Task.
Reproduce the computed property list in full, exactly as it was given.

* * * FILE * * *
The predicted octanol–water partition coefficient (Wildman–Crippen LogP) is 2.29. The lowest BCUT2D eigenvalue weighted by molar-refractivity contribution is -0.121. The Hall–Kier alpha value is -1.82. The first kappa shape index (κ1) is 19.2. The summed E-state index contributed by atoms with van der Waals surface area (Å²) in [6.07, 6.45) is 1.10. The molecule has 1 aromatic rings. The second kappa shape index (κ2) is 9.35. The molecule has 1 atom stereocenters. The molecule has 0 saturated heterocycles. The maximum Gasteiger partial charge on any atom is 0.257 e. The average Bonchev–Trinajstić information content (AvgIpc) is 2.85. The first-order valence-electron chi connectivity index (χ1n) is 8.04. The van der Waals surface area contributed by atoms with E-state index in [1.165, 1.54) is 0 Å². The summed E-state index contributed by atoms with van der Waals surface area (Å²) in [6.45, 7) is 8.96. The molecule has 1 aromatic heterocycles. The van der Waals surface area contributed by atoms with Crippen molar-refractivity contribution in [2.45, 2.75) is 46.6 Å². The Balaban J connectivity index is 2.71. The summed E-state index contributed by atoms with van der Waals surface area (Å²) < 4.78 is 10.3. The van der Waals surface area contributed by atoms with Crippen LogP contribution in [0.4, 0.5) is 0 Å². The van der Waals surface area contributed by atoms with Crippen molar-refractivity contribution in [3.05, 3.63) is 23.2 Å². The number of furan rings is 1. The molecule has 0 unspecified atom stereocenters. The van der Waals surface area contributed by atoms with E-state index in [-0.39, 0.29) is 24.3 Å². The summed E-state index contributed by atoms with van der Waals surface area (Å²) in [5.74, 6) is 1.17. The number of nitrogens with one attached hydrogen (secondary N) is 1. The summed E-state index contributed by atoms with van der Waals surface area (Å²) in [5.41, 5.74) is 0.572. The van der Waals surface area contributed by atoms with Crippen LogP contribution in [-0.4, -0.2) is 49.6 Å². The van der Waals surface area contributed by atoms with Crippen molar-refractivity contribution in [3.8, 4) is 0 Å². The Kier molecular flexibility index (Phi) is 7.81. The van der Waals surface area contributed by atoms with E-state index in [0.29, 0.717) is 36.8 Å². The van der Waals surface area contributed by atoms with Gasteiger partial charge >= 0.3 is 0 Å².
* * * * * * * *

The predicted octanol–water partition coefficient (Wildman–Crippen LogP) is 2.29. The lowest BCUT2D eigenvalue weighted by molar-refractivity contribution is -0.121. The Hall–Kier alpha value is -1.82. The first kappa shape index (κ1) is 19.2. The summed E-state index contributed by atoms with van der Waals surface area (Å²) in [6.07, 6.45) is 1.10. The molecule has 1 aromatic rings. The second kappa shape index (κ2) is 9.35. The molecule has 1 atom stereocenters. The molecule has 0 saturated heterocycles. The maximum Gasteiger partial charge on any atom is 0.257 e. The average Bonchev–Trinajstić information content (AvgIpc) is 2.85. The first-order valence-electron chi connectivity index (χ1n) is 8.04. The van der Waals surface area contributed by atoms with E-state index in [1.165, 1.54) is 0 Å². The summed E-state index contributed by atoms with van der Waals surface area (Å²) in [6.45, 7) is 8.96. The molecule has 1 aromatic heterocycles. The van der Waals surface area contributed by atoms with Crippen molar-refractivity contribution in [2.45, 2.75) is 46.6 Å². The Balaban J connectivity index is 2.71. The summed E-state index contributed by atoms with van der Waals surface area (Å²) < 4.78 is 10.3. The van der Waals surface area contributed by atoms with Crippen LogP contribution in [0.4, 0.5) is 0 Å². The van der Waals surface area contributed by atoms with Crippen molar-refractivity contribution in [3.05, 3.63) is 23.2 Å². The number of furan rings is 1. The molecule has 0 unspecified atom stereocenters. The van der Waals surface area contributed by atoms with E-state index in [-0.39, 0.29) is 24.3 Å². The summed E-state index contributed by atoms with van der Waals surface area (Å²) in [5.74, 6) is 1.17. The number of nitrogens with one attached hydrogen (secondary N) is 1. The summed E-state index contributed by atoms with van der Waals surface area (Å²) in [5.41, 5.74) is 0.572. The van der Waals surface area contributed by atoms with Crippen LogP contribution in [-0.4, -0.2) is 49.6 Å². The van der Waals surface area contributed by atoms with Crippen molar-refractivity contribution in [3.8, 4) is 0 Å². The Kier molecular flexibility index (Phi) is 7.81. The van der Waals surface area contributed by atoms with E-state index in [0.29, 0.717) is 36.8 Å². The van der Waals surface area contributed by atoms with Gasteiger partial charge >= 0.3 is 0 Å².